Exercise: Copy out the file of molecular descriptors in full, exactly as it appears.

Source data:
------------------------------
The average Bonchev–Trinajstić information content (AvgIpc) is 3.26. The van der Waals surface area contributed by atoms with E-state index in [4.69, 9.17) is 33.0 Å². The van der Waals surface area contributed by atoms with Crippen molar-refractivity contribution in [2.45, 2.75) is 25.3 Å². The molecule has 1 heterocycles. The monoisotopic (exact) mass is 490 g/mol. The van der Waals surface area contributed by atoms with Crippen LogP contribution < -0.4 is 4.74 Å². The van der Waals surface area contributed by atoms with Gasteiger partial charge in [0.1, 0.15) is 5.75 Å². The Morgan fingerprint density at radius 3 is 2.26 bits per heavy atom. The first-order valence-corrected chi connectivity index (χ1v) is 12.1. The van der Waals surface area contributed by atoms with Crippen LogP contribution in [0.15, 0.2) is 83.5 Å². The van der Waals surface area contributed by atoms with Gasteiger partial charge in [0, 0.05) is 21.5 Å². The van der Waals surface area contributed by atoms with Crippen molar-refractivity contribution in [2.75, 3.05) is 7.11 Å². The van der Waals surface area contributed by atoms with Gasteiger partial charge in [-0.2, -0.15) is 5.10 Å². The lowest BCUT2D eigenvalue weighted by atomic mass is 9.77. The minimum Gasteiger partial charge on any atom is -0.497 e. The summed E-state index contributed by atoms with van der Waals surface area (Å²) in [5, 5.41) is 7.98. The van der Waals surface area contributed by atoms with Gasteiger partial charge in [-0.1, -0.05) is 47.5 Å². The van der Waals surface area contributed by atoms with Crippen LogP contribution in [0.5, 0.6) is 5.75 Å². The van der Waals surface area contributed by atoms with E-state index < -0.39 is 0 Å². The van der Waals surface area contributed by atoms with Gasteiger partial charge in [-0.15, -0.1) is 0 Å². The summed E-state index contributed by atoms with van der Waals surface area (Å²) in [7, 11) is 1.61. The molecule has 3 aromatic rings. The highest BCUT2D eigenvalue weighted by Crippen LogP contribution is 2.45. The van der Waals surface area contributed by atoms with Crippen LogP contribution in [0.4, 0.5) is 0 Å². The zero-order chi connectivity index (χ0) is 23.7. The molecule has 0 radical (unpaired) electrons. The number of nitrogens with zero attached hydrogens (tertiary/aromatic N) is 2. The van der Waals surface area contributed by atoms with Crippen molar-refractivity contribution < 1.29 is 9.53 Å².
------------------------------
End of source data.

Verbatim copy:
The average Bonchev–Trinajstić information content (AvgIpc) is 3.26. The van der Waals surface area contributed by atoms with E-state index in [4.69, 9.17) is 33.0 Å². The van der Waals surface area contributed by atoms with Crippen molar-refractivity contribution in [2.45, 2.75) is 25.3 Å². The molecule has 1 heterocycles. The monoisotopic (exact) mass is 490 g/mol. The van der Waals surface area contributed by atoms with Crippen LogP contribution < -0.4 is 4.74 Å². The van der Waals surface area contributed by atoms with Gasteiger partial charge in [0.1, 0.15) is 5.75 Å². The Morgan fingerprint density at radius 3 is 2.26 bits per heavy atom. The first-order valence-corrected chi connectivity index (χ1v) is 12.1. The van der Waals surface area contributed by atoms with Crippen LogP contribution in [0.15, 0.2) is 83.5 Å². The van der Waals surface area contributed by atoms with Gasteiger partial charge in [0, 0.05) is 21.5 Å². The van der Waals surface area contributed by atoms with Crippen molar-refractivity contribution in [2.75, 3.05) is 7.11 Å². The van der Waals surface area contributed by atoms with Gasteiger partial charge in [-0.2, -0.15) is 5.10 Å². The lowest BCUT2D eigenvalue weighted by atomic mass is 9.77. The minimum Gasteiger partial charge on any atom is -0.497 e. The summed E-state index contributed by atoms with van der Waals surface area (Å²) in [5, 5.41) is 7.98. The van der Waals surface area contributed by atoms with Gasteiger partial charge in [-0.1, -0.05) is 47.5 Å². The van der Waals surface area contributed by atoms with Crippen LogP contribution in [0.5, 0.6) is 5.75 Å². The van der Waals surface area contributed by atoms with E-state index < -0.39 is 0 Å². The van der Waals surface area contributed by atoms with Gasteiger partial charge in [-0.15, -0.1) is 0 Å². The summed E-state index contributed by atoms with van der Waals surface area (Å²) in [7, 11) is 1.61. The molecule has 3 aromatic rings. The highest BCUT2D eigenvalue weighted by Crippen LogP contribution is 2.45. The van der Waals surface area contributed by atoms with Crippen LogP contribution in [0.4, 0.5) is 0 Å². The zero-order chi connectivity index (χ0) is 23.7. The molecule has 0 radical (unpaired) electrons. The number of nitrogens with zero attached hydrogens (tertiary/aromatic N) is 2. The van der Waals surface area contributed by atoms with Crippen molar-refractivity contribution < 1.29 is 9.53 Å².